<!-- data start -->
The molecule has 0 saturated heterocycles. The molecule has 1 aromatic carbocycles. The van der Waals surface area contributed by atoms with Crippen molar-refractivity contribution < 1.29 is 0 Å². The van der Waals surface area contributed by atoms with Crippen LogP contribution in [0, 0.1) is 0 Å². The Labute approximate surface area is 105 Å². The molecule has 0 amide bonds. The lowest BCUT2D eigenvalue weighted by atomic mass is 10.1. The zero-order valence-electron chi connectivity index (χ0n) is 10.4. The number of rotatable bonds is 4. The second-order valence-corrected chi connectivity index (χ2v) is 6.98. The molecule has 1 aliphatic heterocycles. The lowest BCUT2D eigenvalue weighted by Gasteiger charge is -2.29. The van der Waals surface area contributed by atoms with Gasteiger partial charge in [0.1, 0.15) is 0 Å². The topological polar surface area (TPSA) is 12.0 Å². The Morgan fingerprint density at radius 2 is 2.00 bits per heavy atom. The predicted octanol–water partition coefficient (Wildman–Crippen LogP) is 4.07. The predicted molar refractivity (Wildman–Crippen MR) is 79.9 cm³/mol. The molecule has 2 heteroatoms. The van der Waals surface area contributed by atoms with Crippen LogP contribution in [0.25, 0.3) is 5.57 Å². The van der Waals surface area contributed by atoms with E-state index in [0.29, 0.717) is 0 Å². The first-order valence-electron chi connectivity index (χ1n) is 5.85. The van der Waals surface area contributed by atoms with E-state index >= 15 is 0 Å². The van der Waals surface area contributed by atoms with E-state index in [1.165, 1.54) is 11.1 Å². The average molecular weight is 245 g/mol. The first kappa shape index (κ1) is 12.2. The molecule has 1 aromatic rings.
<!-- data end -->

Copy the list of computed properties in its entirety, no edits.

The molecule has 0 saturated heterocycles. The molecule has 1 aromatic carbocycles. The van der Waals surface area contributed by atoms with Crippen molar-refractivity contribution < 1.29 is 0 Å². The van der Waals surface area contributed by atoms with Crippen LogP contribution in [0, 0.1) is 0 Å². The Labute approximate surface area is 105 Å². The molecule has 0 amide bonds. The lowest BCUT2D eigenvalue weighted by atomic mass is 10.1. The zero-order valence-electron chi connectivity index (χ0n) is 10.4. The number of rotatable bonds is 4. The second-order valence-corrected chi connectivity index (χ2v) is 6.98. The molecule has 1 aliphatic heterocycles. The lowest BCUT2D eigenvalue weighted by Gasteiger charge is -2.29. The van der Waals surface area contributed by atoms with Gasteiger partial charge in [0.1, 0.15) is 0 Å². The topological polar surface area (TPSA) is 12.0 Å². The Morgan fingerprint density at radius 2 is 2.00 bits per heavy atom. The predicted octanol–water partition coefficient (Wildman–Crippen LogP) is 4.07. The predicted molar refractivity (Wildman–Crippen MR) is 79.9 cm³/mol. The molecule has 2 heteroatoms. The van der Waals surface area contributed by atoms with Crippen LogP contribution in [0.25, 0.3) is 5.57 Å². The van der Waals surface area contributed by atoms with E-state index in [0.29, 0.717) is 0 Å². The first-order valence-electron chi connectivity index (χ1n) is 5.85. The van der Waals surface area contributed by atoms with E-state index >= 15 is 0 Å². The van der Waals surface area contributed by atoms with E-state index in [1.165, 1.54) is 11.1 Å². The average molecular weight is 245 g/mol. The first kappa shape index (κ1) is 12.2. The molecule has 1 aromatic rings.